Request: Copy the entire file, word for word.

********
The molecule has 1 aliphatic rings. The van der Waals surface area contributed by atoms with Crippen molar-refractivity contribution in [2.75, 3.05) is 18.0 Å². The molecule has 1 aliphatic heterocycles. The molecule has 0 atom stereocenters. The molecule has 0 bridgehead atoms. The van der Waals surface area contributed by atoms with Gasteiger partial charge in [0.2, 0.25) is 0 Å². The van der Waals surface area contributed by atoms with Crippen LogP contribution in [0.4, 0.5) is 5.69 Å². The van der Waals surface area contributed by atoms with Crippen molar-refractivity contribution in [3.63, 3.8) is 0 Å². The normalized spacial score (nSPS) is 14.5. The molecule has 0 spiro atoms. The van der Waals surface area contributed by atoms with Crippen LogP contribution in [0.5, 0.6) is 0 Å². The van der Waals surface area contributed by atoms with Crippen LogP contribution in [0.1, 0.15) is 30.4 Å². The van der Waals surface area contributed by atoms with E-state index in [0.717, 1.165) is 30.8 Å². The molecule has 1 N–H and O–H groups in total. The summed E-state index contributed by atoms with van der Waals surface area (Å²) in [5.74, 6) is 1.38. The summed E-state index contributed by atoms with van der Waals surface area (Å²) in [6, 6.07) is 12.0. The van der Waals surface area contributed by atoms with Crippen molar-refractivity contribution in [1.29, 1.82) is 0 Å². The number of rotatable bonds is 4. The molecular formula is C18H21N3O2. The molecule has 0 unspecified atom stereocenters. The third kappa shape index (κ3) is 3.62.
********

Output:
The molecule has 1 aliphatic rings. The van der Waals surface area contributed by atoms with Crippen molar-refractivity contribution in [2.75, 3.05) is 18.0 Å². The molecule has 1 aliphatic heterocycles. The molecule has 0 atom stereocenters. The molecule has 0 bridgehead atoms. The van der Waals surface area contributed by atoms with Gasteiger partial charge in [0.2, 0.25) is 0 Å². The van der Waals surface area contributed by atoms with Crippen LogP contribution in [0.4, 0.5) is 5.69 Å². The van der Waals surface area contributed by atoms with Crippen molar-refractivity contribution in [3.63, 3.8) is 0 Å². The normalized spacial score (nSPS) is 14.5. The molecule has 0 spiro atoms. The van der Waals surface area contributed by atoms with Crippen LogP contribution in [0.5, 0.6) is 0 Å². The van der Waals surface area contributed by atoms with Crippen LogP contribution in [0.1, 0.15) is 30.4 Å². The van der Waals surface area contributed by atoms with E-state index in [0.717, 1.165) is 30.8 Å². The molecule has 1 N–H and O–H groups in total. The summed E-state index contributed by atoms with van der Waals surface area (Å²) in [5.74, 6) is 1.38. The summed E-state index contributed by atoms with van der Waals surface area (Å²) in [6, 6.07) is 12.0. The van der Waals surface area contributed by atoms with Crippen molar-refractivity contribution in [1.29, 1.82) is 0 Å². The number of rotatable bonds is 4. The molecular formula is C18H21N3O2. The molecule has 0 unspecified atom stereocenters. The third kappa shape index (κ3) is 3.62.